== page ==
Thanks for adding your perspective Stephanie! I absolutely agree that those with dyslexia are extremely gifted and intelligent... and the fact that their intelligence and viewpoint is different from the majority of individuals is a huge gift to society!

  • Allan Hytowitz

    While there may still not be a definitive answer as to the cause of visual dyslexia-type symptoms, we seem to discovered a chromatic perception test that definitively correlates as to who does and does not have visual dyslexia-type symptoms.

    The test is free at http://www.dyop.org/color.htm or specifically at http://www.dyop.org/documents/ColorScreening.html.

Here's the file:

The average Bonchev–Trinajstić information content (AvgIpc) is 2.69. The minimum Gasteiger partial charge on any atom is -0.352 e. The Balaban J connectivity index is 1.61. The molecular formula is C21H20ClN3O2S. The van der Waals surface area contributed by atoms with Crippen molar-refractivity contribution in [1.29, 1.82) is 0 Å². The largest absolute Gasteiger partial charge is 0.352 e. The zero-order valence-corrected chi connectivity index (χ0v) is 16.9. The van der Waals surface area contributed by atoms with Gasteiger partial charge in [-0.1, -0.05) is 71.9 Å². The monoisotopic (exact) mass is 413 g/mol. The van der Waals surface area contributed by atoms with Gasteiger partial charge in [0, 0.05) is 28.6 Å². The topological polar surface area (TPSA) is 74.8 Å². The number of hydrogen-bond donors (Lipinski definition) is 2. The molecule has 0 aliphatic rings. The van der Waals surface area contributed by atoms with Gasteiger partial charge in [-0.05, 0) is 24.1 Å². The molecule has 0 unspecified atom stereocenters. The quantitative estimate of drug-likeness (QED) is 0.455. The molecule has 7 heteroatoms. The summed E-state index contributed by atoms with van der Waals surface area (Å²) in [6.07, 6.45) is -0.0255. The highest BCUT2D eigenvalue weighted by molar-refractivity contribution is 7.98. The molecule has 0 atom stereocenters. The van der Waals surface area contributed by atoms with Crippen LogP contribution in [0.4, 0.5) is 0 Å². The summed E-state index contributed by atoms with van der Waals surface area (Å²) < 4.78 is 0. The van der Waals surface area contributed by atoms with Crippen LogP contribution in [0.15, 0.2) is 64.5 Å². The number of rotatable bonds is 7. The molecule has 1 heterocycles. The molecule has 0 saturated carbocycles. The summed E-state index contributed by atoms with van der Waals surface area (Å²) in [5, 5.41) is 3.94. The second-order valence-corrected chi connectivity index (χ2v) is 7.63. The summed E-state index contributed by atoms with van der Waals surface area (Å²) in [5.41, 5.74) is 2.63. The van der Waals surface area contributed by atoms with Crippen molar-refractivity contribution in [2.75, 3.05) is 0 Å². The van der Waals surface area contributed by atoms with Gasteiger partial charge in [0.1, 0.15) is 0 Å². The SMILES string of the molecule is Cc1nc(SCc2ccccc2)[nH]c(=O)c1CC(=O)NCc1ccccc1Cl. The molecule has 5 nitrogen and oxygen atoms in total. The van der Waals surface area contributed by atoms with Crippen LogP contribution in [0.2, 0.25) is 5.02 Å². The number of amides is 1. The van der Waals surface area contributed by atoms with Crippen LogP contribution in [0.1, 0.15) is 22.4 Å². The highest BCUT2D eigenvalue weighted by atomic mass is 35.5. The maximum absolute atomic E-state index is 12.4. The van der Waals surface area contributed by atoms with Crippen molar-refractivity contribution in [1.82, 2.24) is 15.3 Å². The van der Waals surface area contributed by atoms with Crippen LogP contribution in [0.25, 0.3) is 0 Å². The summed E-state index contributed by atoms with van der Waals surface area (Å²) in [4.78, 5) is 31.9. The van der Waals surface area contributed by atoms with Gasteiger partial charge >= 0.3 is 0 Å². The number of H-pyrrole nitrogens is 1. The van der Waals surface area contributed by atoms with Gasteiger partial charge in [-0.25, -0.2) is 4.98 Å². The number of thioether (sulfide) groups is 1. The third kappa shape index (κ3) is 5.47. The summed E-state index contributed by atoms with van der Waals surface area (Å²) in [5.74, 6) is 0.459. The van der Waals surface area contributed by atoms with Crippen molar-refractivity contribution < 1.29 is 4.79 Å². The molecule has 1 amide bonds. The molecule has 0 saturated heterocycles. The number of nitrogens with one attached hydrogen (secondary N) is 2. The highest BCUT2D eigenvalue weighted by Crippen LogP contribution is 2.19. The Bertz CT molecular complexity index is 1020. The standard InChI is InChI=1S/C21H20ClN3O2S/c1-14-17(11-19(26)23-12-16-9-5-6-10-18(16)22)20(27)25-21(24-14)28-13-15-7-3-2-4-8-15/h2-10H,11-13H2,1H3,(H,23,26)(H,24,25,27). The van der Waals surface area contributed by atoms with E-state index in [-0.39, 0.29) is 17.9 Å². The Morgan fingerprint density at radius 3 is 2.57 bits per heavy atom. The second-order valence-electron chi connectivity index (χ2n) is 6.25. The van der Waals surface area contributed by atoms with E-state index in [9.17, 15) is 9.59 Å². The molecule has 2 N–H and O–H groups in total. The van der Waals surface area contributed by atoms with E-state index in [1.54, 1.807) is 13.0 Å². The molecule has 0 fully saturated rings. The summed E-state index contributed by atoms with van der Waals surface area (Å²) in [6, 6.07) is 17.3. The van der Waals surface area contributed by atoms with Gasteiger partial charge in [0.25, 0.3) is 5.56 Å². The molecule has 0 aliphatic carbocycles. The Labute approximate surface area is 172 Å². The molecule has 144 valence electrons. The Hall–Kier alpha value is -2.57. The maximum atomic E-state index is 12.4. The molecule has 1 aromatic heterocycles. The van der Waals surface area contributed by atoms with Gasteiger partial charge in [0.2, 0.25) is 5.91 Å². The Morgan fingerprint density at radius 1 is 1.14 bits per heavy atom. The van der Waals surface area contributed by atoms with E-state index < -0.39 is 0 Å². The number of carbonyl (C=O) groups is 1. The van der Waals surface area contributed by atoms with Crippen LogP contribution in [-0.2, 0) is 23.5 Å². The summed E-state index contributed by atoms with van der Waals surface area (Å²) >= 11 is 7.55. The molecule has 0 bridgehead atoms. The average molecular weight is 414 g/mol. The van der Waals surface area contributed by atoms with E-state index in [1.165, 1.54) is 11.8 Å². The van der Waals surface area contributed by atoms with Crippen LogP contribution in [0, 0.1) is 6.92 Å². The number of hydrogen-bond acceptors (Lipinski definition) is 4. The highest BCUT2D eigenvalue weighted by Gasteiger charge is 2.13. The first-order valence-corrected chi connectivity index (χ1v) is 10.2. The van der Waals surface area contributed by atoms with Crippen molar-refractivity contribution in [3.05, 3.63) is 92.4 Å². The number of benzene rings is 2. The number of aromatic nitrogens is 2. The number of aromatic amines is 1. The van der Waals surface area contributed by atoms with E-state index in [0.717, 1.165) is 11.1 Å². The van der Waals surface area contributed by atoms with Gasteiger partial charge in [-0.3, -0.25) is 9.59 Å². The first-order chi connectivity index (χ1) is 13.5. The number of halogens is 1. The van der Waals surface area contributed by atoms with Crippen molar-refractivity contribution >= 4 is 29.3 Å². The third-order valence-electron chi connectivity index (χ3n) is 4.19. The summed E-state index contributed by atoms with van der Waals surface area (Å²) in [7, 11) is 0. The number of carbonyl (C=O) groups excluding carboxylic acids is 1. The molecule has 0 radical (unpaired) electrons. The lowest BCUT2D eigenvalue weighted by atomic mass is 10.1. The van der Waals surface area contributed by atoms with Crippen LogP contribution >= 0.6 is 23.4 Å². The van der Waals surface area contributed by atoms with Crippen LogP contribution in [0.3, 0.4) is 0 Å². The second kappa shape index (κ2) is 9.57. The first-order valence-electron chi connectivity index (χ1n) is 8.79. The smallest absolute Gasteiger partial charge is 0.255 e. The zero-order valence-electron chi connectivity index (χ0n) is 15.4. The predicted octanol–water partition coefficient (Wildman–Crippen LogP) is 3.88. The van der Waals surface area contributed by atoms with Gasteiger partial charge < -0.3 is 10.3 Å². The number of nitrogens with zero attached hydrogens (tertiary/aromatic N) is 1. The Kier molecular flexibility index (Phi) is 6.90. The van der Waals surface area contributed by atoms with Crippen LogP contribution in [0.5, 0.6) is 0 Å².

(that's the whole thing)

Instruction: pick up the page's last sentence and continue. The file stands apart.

We would love to have feedback from those who know they have dyslexia and those who do not as to their responses in preferentially being more able to see the Green-on-White Dyop™ images (non-dyslexic) or the Blue-on-Black Dyop™ images (indicating dyslexia-type symptoms).

    Please send your observations and results to Allan@Dyop.org.

    What we have discovered so far is that not only IS the Dyop™ color/contrast test successful in screening for visual dyslexia-type symptoms, but a lot of the "false positives" are from people who have dyslexia-type symptoms and have managed to overcome them using self-developed methods similar to the Orton-Gillingham process.

    Your feedback would be greatly appreciated.

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Oct 04 2010